Last month, the U.S. Department of Labor (DOL) released new model forms that employers can use to coordinate employee leave under the Family and Medical Leave Act (FMLA). Released on July 16, 2020, the revised medical certification and notices forms were immediately effective and available for employers to use.
The DOL also published a Request for Information (RFI) in the Federal Register seeking the public’s feedback on the law’s administration and use. The updated FMLA forms have a revision date of “June 2020,” and list an expiration date of “6/30/2023.”
According to the DOL, the new forms “are simpler and easier for employees, employers, leave administrators and healthcare providers to understand and use.” The forms contain new features such as more questions that users can answer by checking a response box and electronic signature features.
The DOL believes the changes will reduce the time users spend providing information, improve communications between leave applicants and administrators and reduce the likelihood of violations.
All of the model forms are now available for employers and employees to use in meeting their FMLA notification and certification obligations:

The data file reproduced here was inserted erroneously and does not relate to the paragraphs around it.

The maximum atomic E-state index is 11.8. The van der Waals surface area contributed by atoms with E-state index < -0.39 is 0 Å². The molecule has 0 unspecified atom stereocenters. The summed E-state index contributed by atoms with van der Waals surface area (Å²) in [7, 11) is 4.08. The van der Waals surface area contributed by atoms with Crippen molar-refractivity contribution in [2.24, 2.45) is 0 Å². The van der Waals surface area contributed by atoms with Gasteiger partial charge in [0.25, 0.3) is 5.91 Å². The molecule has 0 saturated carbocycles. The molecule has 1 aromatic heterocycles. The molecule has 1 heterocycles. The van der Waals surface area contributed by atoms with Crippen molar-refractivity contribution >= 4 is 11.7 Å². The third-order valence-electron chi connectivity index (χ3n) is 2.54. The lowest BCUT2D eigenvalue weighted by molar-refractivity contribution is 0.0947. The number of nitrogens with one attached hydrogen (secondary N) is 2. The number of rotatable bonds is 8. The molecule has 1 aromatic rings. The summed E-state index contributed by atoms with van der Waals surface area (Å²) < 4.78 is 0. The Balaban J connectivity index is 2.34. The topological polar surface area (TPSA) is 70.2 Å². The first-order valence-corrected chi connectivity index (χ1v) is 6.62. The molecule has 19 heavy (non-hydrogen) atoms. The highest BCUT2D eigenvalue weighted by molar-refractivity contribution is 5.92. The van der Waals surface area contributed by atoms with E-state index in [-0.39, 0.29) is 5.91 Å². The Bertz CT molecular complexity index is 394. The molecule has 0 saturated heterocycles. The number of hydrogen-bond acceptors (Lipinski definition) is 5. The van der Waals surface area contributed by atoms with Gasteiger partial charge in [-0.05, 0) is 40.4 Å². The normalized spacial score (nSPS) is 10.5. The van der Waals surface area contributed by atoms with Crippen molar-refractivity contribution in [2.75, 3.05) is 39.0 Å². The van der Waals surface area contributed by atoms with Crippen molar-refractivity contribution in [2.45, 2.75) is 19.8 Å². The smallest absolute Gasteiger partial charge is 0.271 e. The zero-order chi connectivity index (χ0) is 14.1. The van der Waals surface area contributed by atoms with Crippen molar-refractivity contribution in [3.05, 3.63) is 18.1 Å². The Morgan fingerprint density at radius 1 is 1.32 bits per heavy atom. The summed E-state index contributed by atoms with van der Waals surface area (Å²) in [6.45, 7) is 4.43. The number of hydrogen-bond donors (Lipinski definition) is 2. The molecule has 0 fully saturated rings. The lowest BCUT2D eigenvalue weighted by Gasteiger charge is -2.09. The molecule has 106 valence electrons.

- Eligibility & Rights and Responsibilities Notice, Form WH-381
- Designation Notice, Form WH-382
- Certification for Employee’s Serious Health Condition, WH-380-E
- Certification for Family Member’s Serious Health Condition, WH-380-F
- Certification for Qualifying Exigency, WH-384
- Military Caregiver, Leave of Current Servicemember, WH-385
- Military Caregiver, Leave of a Veteran, WH-385-V
The model forms are electronically fillable PDFs that can be saved and transmitted electronically. The FMLA does not require the use of any specific form so employers can use the agency’s model forms or they may use their own forms, as long as they provide the same basic notice information and require the same certification information.
Although the DOL has released new versions of the FMLA certification and notice forms, it should be noted that the Department has not published a model leave form for use with the Families First Coronavirus Response Act (FFCRA). According to the DOL, the various FMLA forms are not applicable to FFCRA leave. On its FMLA question and answer webpage, the Department states the following:
“Do these forms [FMLA] have any applicability to the Families First Coronavirus Response Act (FFCRA)? No. The FFCRA has different documentation requirements which can be found at 29 CFR 826.100 or www.dol.gov/agencies/whd/pandemic/ffcra-questions. Please see question & answer items #15 and #16 for more information.”
As a result, employers may use their own forms for FFCRA leave, but they should include the basic information as delineated by the DOL.
Nancy R. McDermott is a Senior Legal Content Specialist for BLR and has served as the editor-in-chief for The Personnel Advisor since 2000.